Most of us know that we should limit the amount of sodium we take in. Too much sodium causes us to retain water and raises blood pressure, neither of which we want to deal with during pregnancy.
Recent research suggests another important reason for limiting our salt and sodium intake during pregnancy. According to the study, conducted through the University of Sao Paulo’s School of Medicine, a diet that’s high in salt can lead to a difference in the way your baby’s heart develops. The difference is particularly pronounced in boys.
Women who eat normal amount of salt don’t need to worry about changing their habits drastically during pregnancy unless they have pre-eclampsia (pregnancy-induced high blood pressure). The occasional indulgence of cravings for salty snacks is fine, too, under normal circumstances.
If, however, you find yourself constantly craving salty foods or if you typically use more than an average amount of salt to your food, you may want to show a little restraint. Consult your doctor or nutritionist regarding what levels of sodium intake are acceptable during pregnancy.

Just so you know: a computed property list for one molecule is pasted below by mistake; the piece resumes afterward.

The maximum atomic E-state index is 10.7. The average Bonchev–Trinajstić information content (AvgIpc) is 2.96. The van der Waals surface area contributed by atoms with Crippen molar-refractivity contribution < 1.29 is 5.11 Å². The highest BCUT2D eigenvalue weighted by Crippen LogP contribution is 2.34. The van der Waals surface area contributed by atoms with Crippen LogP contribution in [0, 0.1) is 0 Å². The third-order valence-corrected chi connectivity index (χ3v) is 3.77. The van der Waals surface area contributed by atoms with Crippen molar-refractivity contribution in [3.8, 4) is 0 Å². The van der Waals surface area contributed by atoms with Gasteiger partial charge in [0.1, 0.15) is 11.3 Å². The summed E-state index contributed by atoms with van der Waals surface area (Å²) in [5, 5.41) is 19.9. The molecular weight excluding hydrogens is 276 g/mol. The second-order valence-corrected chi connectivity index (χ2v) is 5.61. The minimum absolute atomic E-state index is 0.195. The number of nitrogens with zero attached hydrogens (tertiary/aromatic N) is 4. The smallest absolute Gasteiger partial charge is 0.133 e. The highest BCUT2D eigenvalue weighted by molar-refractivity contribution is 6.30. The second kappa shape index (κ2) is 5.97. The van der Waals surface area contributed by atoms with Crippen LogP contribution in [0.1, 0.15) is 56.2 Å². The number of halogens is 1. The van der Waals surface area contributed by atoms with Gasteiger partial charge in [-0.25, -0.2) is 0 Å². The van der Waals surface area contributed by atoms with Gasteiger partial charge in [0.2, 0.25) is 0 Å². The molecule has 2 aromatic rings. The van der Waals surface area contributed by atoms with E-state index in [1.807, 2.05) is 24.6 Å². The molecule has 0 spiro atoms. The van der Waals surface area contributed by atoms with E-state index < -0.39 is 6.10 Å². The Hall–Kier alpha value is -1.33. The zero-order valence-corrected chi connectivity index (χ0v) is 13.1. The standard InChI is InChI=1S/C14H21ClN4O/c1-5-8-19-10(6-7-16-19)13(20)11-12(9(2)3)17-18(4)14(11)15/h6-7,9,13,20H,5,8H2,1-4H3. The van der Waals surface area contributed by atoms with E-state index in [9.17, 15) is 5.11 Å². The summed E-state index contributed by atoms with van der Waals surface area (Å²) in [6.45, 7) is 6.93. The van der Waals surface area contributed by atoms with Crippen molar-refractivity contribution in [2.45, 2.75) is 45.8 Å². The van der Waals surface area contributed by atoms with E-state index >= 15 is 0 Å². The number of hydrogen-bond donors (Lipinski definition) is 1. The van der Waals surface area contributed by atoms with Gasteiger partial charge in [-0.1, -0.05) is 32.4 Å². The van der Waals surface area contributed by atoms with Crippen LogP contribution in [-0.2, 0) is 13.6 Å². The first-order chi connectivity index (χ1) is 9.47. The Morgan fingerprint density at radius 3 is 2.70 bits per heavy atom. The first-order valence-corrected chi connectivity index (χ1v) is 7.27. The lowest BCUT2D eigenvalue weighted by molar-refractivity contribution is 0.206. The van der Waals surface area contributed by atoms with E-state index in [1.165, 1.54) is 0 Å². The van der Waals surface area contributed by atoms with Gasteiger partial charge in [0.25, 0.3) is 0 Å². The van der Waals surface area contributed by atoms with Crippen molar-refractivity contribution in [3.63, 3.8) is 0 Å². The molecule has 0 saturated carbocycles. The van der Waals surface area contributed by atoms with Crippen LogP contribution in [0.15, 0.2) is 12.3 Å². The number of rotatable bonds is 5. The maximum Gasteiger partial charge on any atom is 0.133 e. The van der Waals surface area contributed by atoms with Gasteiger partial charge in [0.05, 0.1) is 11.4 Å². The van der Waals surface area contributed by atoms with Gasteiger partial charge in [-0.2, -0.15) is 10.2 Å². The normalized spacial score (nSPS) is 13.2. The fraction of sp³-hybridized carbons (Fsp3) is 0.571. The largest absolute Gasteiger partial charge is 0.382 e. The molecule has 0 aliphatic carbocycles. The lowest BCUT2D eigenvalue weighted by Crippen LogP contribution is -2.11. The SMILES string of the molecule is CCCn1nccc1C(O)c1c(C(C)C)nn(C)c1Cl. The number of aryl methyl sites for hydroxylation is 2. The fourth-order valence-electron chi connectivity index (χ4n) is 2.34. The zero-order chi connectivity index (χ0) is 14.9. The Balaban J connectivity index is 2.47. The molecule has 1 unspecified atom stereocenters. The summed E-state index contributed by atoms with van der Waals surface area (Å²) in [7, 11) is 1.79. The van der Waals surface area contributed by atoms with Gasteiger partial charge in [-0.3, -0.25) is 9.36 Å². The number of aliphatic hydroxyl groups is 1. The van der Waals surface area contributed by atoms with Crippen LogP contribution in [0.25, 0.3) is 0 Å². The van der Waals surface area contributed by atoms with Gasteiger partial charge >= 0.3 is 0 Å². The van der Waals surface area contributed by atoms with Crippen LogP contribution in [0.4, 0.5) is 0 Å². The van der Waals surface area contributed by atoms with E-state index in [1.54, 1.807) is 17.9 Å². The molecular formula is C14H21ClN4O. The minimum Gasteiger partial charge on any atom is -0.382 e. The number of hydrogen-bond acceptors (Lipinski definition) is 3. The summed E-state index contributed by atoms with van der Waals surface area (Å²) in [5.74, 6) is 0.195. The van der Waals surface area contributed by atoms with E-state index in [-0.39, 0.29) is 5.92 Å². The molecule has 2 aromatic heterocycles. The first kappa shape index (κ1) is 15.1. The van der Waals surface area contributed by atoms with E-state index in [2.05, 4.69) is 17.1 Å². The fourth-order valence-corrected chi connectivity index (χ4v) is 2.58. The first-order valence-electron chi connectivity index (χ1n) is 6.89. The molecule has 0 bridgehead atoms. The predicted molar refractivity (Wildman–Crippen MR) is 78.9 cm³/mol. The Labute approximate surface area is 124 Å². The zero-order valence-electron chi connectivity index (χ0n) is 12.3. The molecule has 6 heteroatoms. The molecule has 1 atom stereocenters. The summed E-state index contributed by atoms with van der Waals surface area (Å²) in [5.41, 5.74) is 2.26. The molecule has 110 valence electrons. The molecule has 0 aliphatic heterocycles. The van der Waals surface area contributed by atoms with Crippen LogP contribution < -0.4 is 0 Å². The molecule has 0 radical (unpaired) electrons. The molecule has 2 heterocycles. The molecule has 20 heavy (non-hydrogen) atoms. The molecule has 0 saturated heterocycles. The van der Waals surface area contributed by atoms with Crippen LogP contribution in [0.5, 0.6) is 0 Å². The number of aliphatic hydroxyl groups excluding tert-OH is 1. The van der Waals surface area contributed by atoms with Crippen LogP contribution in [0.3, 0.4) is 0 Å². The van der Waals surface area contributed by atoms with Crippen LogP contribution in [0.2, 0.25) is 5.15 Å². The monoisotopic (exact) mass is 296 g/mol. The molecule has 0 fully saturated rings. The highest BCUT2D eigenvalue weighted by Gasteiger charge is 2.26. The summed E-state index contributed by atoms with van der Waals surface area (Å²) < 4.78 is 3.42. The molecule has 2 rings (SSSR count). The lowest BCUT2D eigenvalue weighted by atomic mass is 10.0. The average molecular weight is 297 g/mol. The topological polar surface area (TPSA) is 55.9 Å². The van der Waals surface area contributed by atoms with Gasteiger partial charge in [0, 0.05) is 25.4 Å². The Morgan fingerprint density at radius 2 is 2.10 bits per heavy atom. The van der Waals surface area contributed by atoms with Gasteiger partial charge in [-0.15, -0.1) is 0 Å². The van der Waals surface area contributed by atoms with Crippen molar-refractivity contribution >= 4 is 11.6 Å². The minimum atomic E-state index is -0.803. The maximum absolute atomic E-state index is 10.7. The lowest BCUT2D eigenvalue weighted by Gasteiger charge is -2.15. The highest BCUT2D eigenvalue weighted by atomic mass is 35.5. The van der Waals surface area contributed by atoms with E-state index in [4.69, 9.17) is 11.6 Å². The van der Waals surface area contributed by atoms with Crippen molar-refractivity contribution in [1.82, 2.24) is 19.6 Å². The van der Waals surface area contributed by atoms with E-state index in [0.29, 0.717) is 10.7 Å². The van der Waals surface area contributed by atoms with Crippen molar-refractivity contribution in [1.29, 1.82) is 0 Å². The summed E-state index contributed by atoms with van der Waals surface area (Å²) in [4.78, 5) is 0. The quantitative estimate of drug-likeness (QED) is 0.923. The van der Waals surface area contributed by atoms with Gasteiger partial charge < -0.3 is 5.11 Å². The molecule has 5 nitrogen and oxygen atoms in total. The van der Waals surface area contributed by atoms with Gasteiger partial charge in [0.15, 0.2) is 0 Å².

If you are advised to cut back on your salt intake, try these alternatives to quell your salt cravings:
- Mrs. Dash. They offer several varieties of sodium free food seasonings.
- Morton Salt Substitute. This tastes a lot like salt, but is actually potassium chloride. Not only does it NOT add sodium, but it also adds potassium, a healthy nutrient, to your diet.
- Garlic. Adding a little garlic to your cooked foods will give it just a touch of saltiness.
- Herbal salt substitutes. There are several recipes available online.
If you must add salt to your food, simply cutting back can make a big difference in your level of sodium intake.
At the very least, reducing your sodium intake will help prevent bloating and water retention, common problems during pregnancy. It could also reduce your chances of having pre-eclampsia. If the Sao Paulo University study is any indication, reducing your salt intake during pregnancy may also have a positive effect on the way your baby’s heart develops.
What have you done to reduce your sodium intake during pregnancy?